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Thursday, 2 May, 2002, 22:43 GMT 23:43 UK
OAU envoys begin Madagascar talks
Destroyed bridge near Fianarantsoa
Bridges leading to the capital have been destroyed
A delegation from the Organisation of African Unity (OAU) has met the incumbent leader of Madagascar, Didier Ratsiraka, in his stronghold, Tamatave, as it tries to resolve the four-month old crisis over the country's presidency.

The governor of Tamatave has declared that he considers his province to be independent, increasing fears of a violent power struggle on the island.

We are carrying a message from the international community to try to contribute to the implementation of the Dakar agreement

OAU envoy Cheikh Tidiane Gadio
The seven OAU diplomats, including three African foreign ministers, have now gone to meet the rival president, Marc Ravalomanana, in the capital, Antananarivo.

It is hoped that a compromise that the two men had reached in the Senegal capital, Dakar, can be revived.

Senegalese Foreign Minister Cheikh Tidiane Gadio, who is part of the OAU mission, said: "We are all Africans. All my delegation, and all our brothers and sisters from Madagascar, are frankly believers that the Dakar Accord can help in this situation."

Claims of bias

The BBC's Alistair Leithead, in Tamatave, says it is clear that other agreements were made behind the scenes during the Dakar Accord and it is these the OAU must sort out before this crisis is resolved.

The agreement came under severe strain when Madagascar's High Constitutional Court awarded Mr Ravalomanana the presidency after a recount of the December election.

Mr Ratsiraka has called the court's decision a flagrant violation of the Dakar Accord. He says the judges were biased against him.

Since January, Madagascar has been split down the middle, with two governments, two capitals and a divided army.

The governors of four of the six provinces - who support Mr Ratsiraka - have announced plans to secede from the capital and form an independent confederation.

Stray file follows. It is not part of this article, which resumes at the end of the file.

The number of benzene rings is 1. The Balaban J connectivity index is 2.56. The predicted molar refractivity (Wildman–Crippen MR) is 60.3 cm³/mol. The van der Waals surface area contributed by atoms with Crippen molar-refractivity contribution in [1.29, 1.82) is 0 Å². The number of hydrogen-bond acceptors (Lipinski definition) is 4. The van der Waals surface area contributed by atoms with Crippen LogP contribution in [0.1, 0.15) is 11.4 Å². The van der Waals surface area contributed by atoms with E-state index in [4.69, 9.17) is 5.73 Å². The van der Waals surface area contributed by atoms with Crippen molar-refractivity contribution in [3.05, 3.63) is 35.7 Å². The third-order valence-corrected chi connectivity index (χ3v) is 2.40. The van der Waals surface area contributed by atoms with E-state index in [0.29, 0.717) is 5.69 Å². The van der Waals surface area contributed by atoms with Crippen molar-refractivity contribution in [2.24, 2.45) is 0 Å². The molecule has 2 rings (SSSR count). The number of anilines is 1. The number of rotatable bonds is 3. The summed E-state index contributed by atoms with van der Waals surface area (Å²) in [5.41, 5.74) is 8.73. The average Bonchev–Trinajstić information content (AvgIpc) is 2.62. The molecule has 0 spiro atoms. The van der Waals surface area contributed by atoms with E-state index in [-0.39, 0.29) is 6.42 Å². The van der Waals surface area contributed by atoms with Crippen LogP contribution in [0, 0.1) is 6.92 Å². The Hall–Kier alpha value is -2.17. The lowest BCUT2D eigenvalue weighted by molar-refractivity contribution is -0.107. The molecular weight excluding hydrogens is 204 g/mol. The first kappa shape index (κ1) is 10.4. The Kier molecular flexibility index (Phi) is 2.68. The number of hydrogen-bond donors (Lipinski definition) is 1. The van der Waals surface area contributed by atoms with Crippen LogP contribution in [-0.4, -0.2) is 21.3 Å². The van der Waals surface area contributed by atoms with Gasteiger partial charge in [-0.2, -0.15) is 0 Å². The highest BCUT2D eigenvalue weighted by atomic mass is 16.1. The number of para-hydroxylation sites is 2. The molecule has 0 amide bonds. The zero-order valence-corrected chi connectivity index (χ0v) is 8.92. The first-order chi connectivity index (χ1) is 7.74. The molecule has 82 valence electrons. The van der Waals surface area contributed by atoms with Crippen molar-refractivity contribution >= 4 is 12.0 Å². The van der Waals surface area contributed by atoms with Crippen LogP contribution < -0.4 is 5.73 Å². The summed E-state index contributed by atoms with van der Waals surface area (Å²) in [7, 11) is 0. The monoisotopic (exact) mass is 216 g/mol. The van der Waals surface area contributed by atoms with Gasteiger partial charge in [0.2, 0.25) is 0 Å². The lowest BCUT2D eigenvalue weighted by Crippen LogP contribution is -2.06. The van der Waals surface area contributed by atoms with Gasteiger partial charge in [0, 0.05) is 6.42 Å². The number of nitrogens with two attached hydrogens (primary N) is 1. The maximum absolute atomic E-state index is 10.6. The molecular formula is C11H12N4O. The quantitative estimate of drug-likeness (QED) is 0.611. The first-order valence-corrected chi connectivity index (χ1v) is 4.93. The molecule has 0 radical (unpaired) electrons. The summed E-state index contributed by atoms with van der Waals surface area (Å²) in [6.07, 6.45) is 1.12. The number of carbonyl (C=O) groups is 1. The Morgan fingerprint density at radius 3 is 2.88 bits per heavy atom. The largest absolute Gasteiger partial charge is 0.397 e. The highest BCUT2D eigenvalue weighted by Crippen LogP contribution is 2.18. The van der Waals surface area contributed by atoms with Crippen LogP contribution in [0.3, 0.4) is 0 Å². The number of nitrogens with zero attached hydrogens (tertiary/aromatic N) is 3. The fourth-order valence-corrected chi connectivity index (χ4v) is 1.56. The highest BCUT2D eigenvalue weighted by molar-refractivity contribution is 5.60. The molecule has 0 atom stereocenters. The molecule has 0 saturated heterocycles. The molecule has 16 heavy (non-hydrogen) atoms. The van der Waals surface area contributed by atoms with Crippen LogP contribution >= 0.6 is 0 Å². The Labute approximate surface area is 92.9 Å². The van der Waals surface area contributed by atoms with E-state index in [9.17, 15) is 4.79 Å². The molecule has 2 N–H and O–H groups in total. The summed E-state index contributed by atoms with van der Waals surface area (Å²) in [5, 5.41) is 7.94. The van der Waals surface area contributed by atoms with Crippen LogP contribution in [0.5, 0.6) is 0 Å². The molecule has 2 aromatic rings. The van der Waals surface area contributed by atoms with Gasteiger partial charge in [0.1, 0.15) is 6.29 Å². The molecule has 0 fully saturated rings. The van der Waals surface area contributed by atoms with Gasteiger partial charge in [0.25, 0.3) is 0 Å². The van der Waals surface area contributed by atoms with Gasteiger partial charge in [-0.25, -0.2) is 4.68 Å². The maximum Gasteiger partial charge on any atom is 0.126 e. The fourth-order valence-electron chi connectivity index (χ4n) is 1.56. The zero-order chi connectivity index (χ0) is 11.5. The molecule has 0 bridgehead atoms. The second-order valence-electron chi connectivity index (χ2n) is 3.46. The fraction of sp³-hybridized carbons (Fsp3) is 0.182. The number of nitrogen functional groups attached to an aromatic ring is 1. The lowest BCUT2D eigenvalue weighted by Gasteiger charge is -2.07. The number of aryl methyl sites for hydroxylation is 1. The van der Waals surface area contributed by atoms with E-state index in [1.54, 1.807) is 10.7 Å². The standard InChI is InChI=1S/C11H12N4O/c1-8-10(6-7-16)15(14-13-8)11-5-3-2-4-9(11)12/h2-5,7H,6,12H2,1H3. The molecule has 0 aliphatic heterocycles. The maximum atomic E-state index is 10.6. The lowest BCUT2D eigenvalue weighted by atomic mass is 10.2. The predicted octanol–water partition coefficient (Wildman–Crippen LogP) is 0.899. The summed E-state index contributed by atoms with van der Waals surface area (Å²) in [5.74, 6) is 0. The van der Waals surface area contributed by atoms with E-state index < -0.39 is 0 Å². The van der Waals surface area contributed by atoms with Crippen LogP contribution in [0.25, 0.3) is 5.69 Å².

Tamatave made a declaration of independence on Thursday, although our correspondent says it was more like a political rally.

The governor declared he considered his province to be independent, even if legally he couldn't break away entirely from the country and create his own state.

In his first statement since last week's recount, Mr Ratsiraka said an unwritten agreement had been made, that Mr Ravalomanana "should not win the recount", and that there should be a run-off - or referendum - between the two contenders.

Didier Ratsiraka
Ratsiraka is based in his hometown of Tamatave
The dispute between the two men centres on whether Mr Ravalomanana won December's election outright.

Mr Ratsiraka says the opposition candidate and mayor of Antananarivo did not get an absolute majority, and there should be a second round of balloting - as official results released in January suggested.

But Mr Ravalomanana has always contested this, and declared himself president in February.

About 35 people have been killed since the dispute began and the economy of the island has been crippled

Supporters of Mr Ratsiraka have already destroyed five bridges on supply routes into Antananarivo.

They have also mounted roadblocks in an attempt to starve the capital of vital goods.

See also:

01 May 02 | Africa
Madagascar inauguration delayed
26 Apr 02 | Africa
Split threat in Madagascar
23 Apr 02 | Africa
Madagascar governors stand firm
22 Apr 02 | Africa
Madagascar recount begins
18 Apr 02 | Africa
Madagascar rivals sign peace deal
17 Apr 02 | Africa
Madagascar court annuls election
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